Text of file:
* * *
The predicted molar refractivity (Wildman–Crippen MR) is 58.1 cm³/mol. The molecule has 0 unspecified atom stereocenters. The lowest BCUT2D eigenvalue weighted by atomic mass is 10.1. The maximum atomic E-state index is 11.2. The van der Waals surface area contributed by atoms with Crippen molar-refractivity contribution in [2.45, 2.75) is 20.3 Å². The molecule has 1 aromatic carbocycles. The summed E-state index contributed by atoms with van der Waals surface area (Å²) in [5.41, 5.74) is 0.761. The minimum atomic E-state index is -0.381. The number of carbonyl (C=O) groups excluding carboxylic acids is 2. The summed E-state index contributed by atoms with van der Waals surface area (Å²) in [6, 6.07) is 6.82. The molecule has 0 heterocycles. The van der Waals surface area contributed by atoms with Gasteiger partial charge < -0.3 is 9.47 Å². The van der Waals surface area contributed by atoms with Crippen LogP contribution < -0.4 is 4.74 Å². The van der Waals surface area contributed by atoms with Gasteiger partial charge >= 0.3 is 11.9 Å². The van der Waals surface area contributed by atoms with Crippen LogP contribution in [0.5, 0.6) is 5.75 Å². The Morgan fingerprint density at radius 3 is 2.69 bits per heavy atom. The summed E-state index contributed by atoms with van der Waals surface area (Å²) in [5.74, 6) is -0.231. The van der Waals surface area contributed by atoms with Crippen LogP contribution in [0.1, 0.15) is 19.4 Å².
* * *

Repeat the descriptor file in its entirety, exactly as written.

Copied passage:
The predicted molar refractivity (Wildman–Crippen MR) is 58.1 cm³/mol. The molecule has 0 unspecified atom stereocenters. The lowest BCUT2D eigenvalue weighted by atomic mass is 10.1. The maximum atomic E-state index is 11.2. The van der Waals surface area contributed by atoms with Crippen molar-refractivity contribution in [2.45, 2.75) is 20.3 Å². The molecule has 1 aromatic carbocycles. The summed E-state index contributed by atoms with van der Waals surface area (Å²) in [5.41, 5.74) is 0.761. The minimum atomic E-state index is -0.381. The number of carbonyl (C=O) groups excluding carboxylic acids is 2. The summed E-state index contributed by atoms with van der Waals surface area (Å²) in [6, 6.07) is 6.82. The molecule has 0 heterocycles. The van der Waals surface area contributed by atoms with Gasteiger partial charge < -0.3 is 9.47 Å². The van der Waals surface area contributed by atoms with Crippen LogP contribution < -0.4 is 4.74 Å². The van der Waals surface area contributed by atoms with Gasteiger partial charge >= 0.3 is 11.9 Å². The van der Waals surface area contributed by atoms with Crippen LogP contribution in [0.5, 0.6) is 5.75 Å². The Morgan fingerprint density at radius 3 is 2.69 bits per heavy atom. The summed E-state index contributed by atoms with van der Waals surface area (Å²) in [5.74, 6) is -0.231. The van der Waals surface area contributed by atoms with Crippen LogP contribution in [0.1, 0.15) is 19.4 Å².